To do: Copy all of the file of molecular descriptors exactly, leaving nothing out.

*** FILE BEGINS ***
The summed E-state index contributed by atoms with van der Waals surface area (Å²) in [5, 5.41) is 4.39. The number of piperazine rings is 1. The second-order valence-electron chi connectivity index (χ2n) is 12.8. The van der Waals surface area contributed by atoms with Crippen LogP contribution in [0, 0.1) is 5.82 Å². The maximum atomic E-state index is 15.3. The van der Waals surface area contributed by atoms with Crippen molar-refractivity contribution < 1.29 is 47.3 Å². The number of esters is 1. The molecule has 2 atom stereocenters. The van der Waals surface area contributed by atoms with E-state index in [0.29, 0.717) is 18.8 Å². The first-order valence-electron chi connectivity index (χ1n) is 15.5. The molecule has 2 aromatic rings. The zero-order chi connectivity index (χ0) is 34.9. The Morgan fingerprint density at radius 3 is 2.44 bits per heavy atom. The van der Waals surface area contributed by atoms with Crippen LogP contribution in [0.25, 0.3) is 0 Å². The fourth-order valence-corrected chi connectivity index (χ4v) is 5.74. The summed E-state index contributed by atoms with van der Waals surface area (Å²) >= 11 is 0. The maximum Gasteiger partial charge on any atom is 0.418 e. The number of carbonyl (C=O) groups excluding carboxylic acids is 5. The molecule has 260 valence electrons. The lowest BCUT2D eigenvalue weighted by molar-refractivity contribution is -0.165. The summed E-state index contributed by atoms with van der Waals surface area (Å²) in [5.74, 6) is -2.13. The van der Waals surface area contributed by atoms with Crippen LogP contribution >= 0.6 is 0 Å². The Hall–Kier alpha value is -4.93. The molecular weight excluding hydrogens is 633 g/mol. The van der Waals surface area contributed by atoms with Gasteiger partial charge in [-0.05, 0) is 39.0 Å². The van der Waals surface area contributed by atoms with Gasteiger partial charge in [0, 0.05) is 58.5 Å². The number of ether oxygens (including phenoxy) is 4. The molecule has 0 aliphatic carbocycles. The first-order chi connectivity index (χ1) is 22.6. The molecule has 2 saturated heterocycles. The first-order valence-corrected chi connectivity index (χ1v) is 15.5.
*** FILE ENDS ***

The summed E-state index contributed by atoms with van der Waals surface area (Å²) in [5, 5.41) is 4.39. The number of piperazine rings is 1. The second-order valence-electron chi connectivity index (χ2n) is 12.8. The van der Waals surface area contributed by atoms with Crippen LogP contribution in [0, 0.1) is 5.82 Å². The maximum atomic E-state index is 15.3. The van der Waals surface area contributed by atoms with Crippen molar-refractivity contribution < 1.29 is 47.3 Å². The number of esters is 1. The molecule has 2 atom stereocenters. The van der Waals surface area contributed by atoms with E-state index in [0.29, 0.717) is 18.8 Å². The first-order valence-electron chi connectivity index (χ1n) is 15.5. The molecule has 2 aromatic rings. The zero-order chi connectivity index (χ0) is 34.9. The Morgan fingerprint density at radius 3 is 2.44 bits per heavy atom. The van der Waals surface area contributed by atoms with Crippen LogP contribution in [0.25, 0.3) is 0 Å². The fourth-order valence-corrected chi connectivity index (χ4v) is 5.74. The summed E-state index contributed by atoms with van der Waals surface area (Å²) >= 11 is 0. The maximum Gasteiger partial charge on any atom is 0.418 e. The number of carbonyl (C=O) groups excluding carboxylic acids is 5. The molecule has 260 valence electrons. The lowest BCUT2D eigenvalue weighted by molar-refractivity contribution is -0.165. The summed E-state index contributed by atoms with van der Waals surface area (Å²) in [5.74, 6) is -2.13. The van der Waals surface area contributed by atoms with Crippen LogP contribution >= 0.6 is 0 Å². The Hall–Kier alpha value is -4.93. The molecular weight excluding hydrogens is 633 g/mol. The van der Waals surface area contributed by atoms with Gasteiger partial charge in [-0.05, 0) is 39.0 Å². The van der Waals surface area contributed by atoms with Gasteiger partial charge in [0, 0.05) is 58.5 Å². The number of ether oxygens (including phenoxy) is 4. The molecule has 0 aliphatic carbocycles. The first-order chi connectivity index (χ1) is 22.6. The molecule has 2 saturated heterocycles. The first-order valence-corrected chi connectivity index (χ1v) is 15.5.